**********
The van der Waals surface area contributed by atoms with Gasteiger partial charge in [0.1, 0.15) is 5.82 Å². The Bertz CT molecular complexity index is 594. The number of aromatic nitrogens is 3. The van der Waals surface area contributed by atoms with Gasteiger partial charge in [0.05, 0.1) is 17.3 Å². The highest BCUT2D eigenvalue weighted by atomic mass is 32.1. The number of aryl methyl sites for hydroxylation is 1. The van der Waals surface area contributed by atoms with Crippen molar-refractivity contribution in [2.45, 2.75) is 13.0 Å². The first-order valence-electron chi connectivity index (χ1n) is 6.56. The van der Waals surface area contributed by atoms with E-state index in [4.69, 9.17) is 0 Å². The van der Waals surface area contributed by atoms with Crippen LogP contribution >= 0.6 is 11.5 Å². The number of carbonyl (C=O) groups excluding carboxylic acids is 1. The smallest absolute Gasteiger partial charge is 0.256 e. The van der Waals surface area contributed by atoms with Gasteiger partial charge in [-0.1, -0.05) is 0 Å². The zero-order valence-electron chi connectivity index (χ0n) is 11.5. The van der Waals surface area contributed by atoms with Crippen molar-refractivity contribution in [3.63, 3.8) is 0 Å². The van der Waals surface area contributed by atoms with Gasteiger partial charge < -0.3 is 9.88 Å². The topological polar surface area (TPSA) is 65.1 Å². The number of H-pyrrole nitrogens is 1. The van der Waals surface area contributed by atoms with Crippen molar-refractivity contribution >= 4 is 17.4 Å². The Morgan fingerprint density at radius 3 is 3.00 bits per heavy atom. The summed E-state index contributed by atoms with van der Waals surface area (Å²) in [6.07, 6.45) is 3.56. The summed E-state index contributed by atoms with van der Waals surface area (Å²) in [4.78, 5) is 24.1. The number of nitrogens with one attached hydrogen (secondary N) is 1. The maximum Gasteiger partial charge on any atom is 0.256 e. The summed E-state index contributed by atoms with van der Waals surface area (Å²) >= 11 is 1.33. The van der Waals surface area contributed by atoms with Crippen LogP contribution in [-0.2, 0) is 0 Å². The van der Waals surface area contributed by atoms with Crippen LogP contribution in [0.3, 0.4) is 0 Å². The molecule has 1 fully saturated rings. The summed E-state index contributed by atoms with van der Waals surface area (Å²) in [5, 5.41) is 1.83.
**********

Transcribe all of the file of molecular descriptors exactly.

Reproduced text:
The van der Waals surface area contributed by atoms with Gasteiger partial charge in [0.1, 0.15) is 5.82 Å². The Bertz CT molecular complexity index is 594. The number of aromatic nitrogens is 3. The van der Waals surface area contributed by atoms with Gasteiger partial charge in [0.05, 0.1) is 17.3 Å². The highest BCUT2D eigenvalue weighted by atomic mass is 32.1. The number of aryl methyl sites for hydroxylation is 1. The van der Waals surface area contributed by atoms with Crippen molar-refractivity contribution in [2.45, 2.75) is 13.0 Å². The first-order valence-electron chi connectivity index (χ1n) is 6.56. The van der Waals surface area contributed by atoms with E-state index in [4.69, 9.17) is 0 Å². The van der Waals surface area contributed by atoms with Crippen LogP contribution >= 0.6 is 11.5 Å². The number of carbonyl (C=O) groups excluding carboxylic acids is 1. The smallest absolute Gasteiger partial charge is 0.256 e. The van der Waals surface area contributed by atoms with Gasteiger partial charge in [-0.1, -0.05) is 0 Å². The zero-order valence-electron chi connectivity index (χ0n) is 11.5. The van der Waals surface area contributed by atoms with Crippen molar-refractivity contribution in [3.63, 3.8) is 0 Å². The van der Waals surface area contributed by atoms with Gasteiger partial charge < -0.3 is 9.88 Å². The topological polar surface area (TPSA) is 65.1 Å². The number of H-pyrrole nitrogens is 1. The van der Waals surface area contributed by atoms with Crippen molar-refractivity contribution >= 4 is 17.4 Å². The Morgan fingerprint density at radius 3 is 3.00 bits per heavy atom. The summed E-state index contributed by atoms with van der Waals surface area (Å²) in [6.07, 6.45) is 3.56. The summed E-state index contributed by atoms with van der Waals surface area (Å²) in [4.78, 5) is 24.1. The number of nitrogens with one attached hydrogen (secondary N) is 1. The maximum Gasteiger partial charge on any atom is 0.256 e. The summed E-state index contributed by atoms with van der Waals surface area (Å²) >= 11 is 1.33. The van der Waals surface area contributed by atoms with Crippen LogP contribution in [-0.2, 0) is 0 Å². The van der Waals surface area contributed by atoms with Crippen LogP contribution in [0.3, 0.4) is 0 Å². The molecule has 1 fully saturated rings. The summed E-state index contributed by atoms with van der Waals surface area (Å²) in [5, 5.41) is 1.83.